Finally, the complaint alleges that the district failed to follow the required procedures when it disciplined the student in September 2004. On September 14, 2004, the student received a one day suspension, and on September 16, 2004, he received a five day suspension for an incident that occurred at a high school sporting event. A manifestation determination was held on September 17, 2004, regarding the incident, and the IEP team determined that the incident was not a manifestation of the student's disability.
In making this determination, the IEP team reviewed evaluations and observations of the student. The IEP team also reviewed the student's November 11, 2003 IEP, which was still in effect. Although IEP team participants recognized that there were problems with the IEP, they determined these problems were not related to the incident that occurred at the football game. Participants further determined that the student had control over his actions, knew the consequences of his behavior, and understood that his behavior was wrong or inappropriate. The team considered the proper factors in making its determination.
The student was not recommended for expulsion. However, the district asked the student's parents to keep him at home until placement was determined. On October 4, 2004, the IEP team determined that the student would return to high school with the provision of an aide that would escort him between classes. The student returned to high school on October 5, 2004. The student's attendance record indicates that he was out of school twelve consecutive days. State law permits a suspension in excess of five days only when a notice of expulsion hearing has been sent to the parent and pupil.
Because the removal of the student exceeded ten consecutive school days, it constituted a disciplinary change in placement. Under these circumstances, the IEP team was required to determine the extent to which services were necessary to enable the student to appropriately progress in the general curriculum and appropriately advance toward achieving the IEP goals. This was not done in this case. Furthermore, the district must ensure that a functional behavioral assessment is conducted if one has not previously been done, and as soon as practicable after completing the assessment, the district must convene an IEP team meeting to develop an appropriate behavioral intervention plan to address the behavior. The district acknowledged that although there was a behavioral plan attached to the November 11, 2003 IEP, a functional behavioral assessment had not previously been conducted for the student. District staff stated that one function of the aide was to conduct an informal assessment by observing the student's behavior and by completing a log. They acknowledged though that this was never competed because of subsequent disciplinary problems, and that a functional behavioral assessment plan had not been developed by the IEP team.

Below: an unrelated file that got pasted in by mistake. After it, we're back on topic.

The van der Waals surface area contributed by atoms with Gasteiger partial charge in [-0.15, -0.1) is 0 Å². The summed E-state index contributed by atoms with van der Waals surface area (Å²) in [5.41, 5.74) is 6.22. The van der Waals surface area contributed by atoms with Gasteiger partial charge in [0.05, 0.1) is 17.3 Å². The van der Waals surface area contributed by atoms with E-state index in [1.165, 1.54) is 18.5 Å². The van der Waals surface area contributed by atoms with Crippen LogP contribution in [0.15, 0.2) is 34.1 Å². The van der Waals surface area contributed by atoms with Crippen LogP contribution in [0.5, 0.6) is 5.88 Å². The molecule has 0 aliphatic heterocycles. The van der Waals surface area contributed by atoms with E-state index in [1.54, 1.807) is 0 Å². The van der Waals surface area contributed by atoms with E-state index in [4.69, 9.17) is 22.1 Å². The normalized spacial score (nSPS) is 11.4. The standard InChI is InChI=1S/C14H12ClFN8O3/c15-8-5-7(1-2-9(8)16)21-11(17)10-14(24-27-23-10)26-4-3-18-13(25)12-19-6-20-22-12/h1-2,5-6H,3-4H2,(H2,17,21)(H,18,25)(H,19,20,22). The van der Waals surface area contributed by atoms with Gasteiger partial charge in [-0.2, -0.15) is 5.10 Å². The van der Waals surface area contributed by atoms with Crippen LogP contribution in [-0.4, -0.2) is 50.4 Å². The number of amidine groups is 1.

The district is directed to conduct an IEP team meeting to develop a functional behavior assessment plan and to determine whether additional services are required because the student's schedule was reduced in 2003 and services were not provided during the disciplinary removal in 2004. The IEP team must also address the lack of specificity in the student's IEP regarding supplementary aids and services and related services and ensure that all of the goals are measurable. After the assessment has been conducted, the IEP team must meet to review, and revise if necessary, the student's current behavioral intervention plan. Due to the impending reauthorization of the Individuals with Disability Education Act, the department will work with the district to ensure that staff are aware of the current requirements pertaining to goals and objective, present levels of performance, transition, behavioral intervention plans, and change in placement and disciplinary procedures.
This concludes our review of this complaint.
//signed 11/29/04 by SJP
Carolyn Stanford Taylor
Assistant State Superintendent
Division for Learning Support: Equity and Advocacy